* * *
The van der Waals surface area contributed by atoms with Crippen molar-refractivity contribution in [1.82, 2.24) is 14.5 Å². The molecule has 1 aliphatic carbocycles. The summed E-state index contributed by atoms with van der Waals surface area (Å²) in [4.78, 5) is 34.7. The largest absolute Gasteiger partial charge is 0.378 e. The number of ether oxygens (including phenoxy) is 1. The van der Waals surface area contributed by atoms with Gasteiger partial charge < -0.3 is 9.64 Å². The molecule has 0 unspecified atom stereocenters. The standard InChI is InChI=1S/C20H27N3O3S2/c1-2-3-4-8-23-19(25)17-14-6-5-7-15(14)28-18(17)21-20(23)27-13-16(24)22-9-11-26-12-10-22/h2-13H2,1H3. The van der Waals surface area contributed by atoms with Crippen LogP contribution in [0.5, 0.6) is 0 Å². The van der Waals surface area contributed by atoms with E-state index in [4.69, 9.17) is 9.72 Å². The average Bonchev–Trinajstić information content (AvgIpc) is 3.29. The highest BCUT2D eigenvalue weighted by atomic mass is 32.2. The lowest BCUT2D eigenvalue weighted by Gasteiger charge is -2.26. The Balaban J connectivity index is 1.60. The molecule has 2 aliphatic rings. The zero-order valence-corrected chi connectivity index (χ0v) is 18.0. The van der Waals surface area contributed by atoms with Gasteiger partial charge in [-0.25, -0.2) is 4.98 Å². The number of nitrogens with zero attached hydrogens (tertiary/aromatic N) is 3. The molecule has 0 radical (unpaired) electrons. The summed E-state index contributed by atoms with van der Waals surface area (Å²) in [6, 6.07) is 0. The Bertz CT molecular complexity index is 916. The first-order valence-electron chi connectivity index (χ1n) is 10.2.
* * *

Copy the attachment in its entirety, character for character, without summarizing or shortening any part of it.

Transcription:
The van der Waals surface area contributed by atoms with Crippen molar-refractivity contribution in [1.82, 2.24) is 14.5 Å². The molecule has 1 aliphatic carbocycles. The summed E-state index contributed by atoms with van der Waals surface area (Å²) in [4.78, 5) is 34.7. The largest absolute Gasteiger partial charge is 0.378 e. The number of ether oxygens (including phenoxy) is 1. The van der Waals surface area contributed by atoms with Gasteiger partial charge < -0.3 is 9.64 Å². The molecule has 0 unspecified atom stereocenters. The standard InChI is InChI=1S/C20H27N3O3S2/c1-2-3-4-8-23-19(25)17-14-6-5-7-15(14)28-18(17)21-20(23)27-13-16(24)22-9-11-26-12-10-22/h2-13H2,1H3. The van der Waals surface area contributed by atoms with Crippen LogP contribution in [0.5, 0.6) is 0 Å². The van der Waals surface area contributed by atoms with E-state index in [4.69, 9.17) is 9.72 Å². The average Bonchev–Trinajstić information content (AvgIpc) is 3.29. The highest BCUT2D eigenvalue weighted by atomic mass is 32.2. The lowest BCUT2D eigenvalue weighted by Gasteiger charge is -2.26. The Balaban J connectivity index is 1.60. The molecule has 2 aliphatic rings. The zero-order valence-corrected chi connectivity index (χ0v) is 18.0. The van der Waals surface area contributed by atoms with Gasteiger partial charge in [-0.25, -0.2) is 4.98 Å². The number of nitrogens with zero attached hydrogens (tertiary/aromatic N) is 3. The molecule has 0 radical (unpaired) electrons. The summed E-state index contributed by atoms with van der Waals surface area (Å²) in [6, 6.07) is 0. The Bertz CT molecular complexity index is 916. The first-order valence-electron chi connectivity index (χ1n) is 10.2.